That Dragon, Cancer is coming to PC and Mac

That Dragon, Cancer

That Dragon, Cancer tells the real-life story of Joel, who was diagnosed with terminal cancer at 12 months of age but fought the disease for four years before finally succumbing earlier this year. It was originally announced as an exclusive for the Android-based Ouya console, but developer Ryan Green, Joel's father, has decided to release it for PC and Mac as well, in order to bring it to the widest audience possible. A Kickstarter campaign to help make it happen is now underway.

The game is a 3D point-and-click adventure, but with no puzzles and a simplified control scheme that will ensure it's accessible to players of all stripes. The objective is "simply to be present in each moment," and it obviously won't be an easy game to play: The developers state flat-out that That Dragon, Cancer is an "emotionally trying experience." If you want to know how trying, read Jenn Frank's article about the game from 2013 and do your best to hold back the tears.

"We created That Dragon, Cancer to tell the story of our son Joel and his 4-year fight against cancer. Our desire is to craft an adventure game that is poetic, playful, full of imagination and of hope," Green and his wife Amy wrote. "This is how we choose to honor him and his memory."

Much of the game has already been completed, but another $145,000 is needed to finish the project, which is expected to take around eight months. The developers are seeking $85,000 through crowdfunding, while the balance of the budget, if the campaign is successful, will be covered by a private loan and the Indie Fund. The Kickstarter for That Dragon, Cancer is live now and runs until December 12.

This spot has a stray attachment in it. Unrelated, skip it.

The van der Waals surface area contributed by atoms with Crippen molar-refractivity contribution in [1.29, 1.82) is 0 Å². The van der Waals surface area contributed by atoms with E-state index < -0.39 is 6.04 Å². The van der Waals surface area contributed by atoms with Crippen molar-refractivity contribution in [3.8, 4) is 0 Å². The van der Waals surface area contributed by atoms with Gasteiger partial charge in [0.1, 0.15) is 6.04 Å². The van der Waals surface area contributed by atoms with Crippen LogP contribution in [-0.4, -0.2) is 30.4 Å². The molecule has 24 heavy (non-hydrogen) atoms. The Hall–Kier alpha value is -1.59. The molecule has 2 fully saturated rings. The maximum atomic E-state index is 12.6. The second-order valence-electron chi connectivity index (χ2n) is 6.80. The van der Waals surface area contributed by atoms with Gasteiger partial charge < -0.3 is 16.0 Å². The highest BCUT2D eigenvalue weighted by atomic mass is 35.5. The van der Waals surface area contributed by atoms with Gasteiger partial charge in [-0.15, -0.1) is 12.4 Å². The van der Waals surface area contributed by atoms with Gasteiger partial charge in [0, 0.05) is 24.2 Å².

Andy Chalk

Andy has been gaming on PCs from the very beginning, starting as a youngster with text adventures and primitive action games on a cassette-based TRS80. From there he graduated to the glory days of Sierra Online adventures and Microprose sims, ran a local BBS, learned how to build PCs, and developed a longstanding love of RPGs, immersive sims, and shooters. He began writing videogame news in 2007 for The Escapist and somehow managed to avoid getting fired until 2014, when he joined the storied ranks of PC Gamer. He covers all aspects of the industry, from new game announcements and patch notes to legal disputes, Twitch beefs, esports, and Henry Cavill. Lots of Henry Cavill.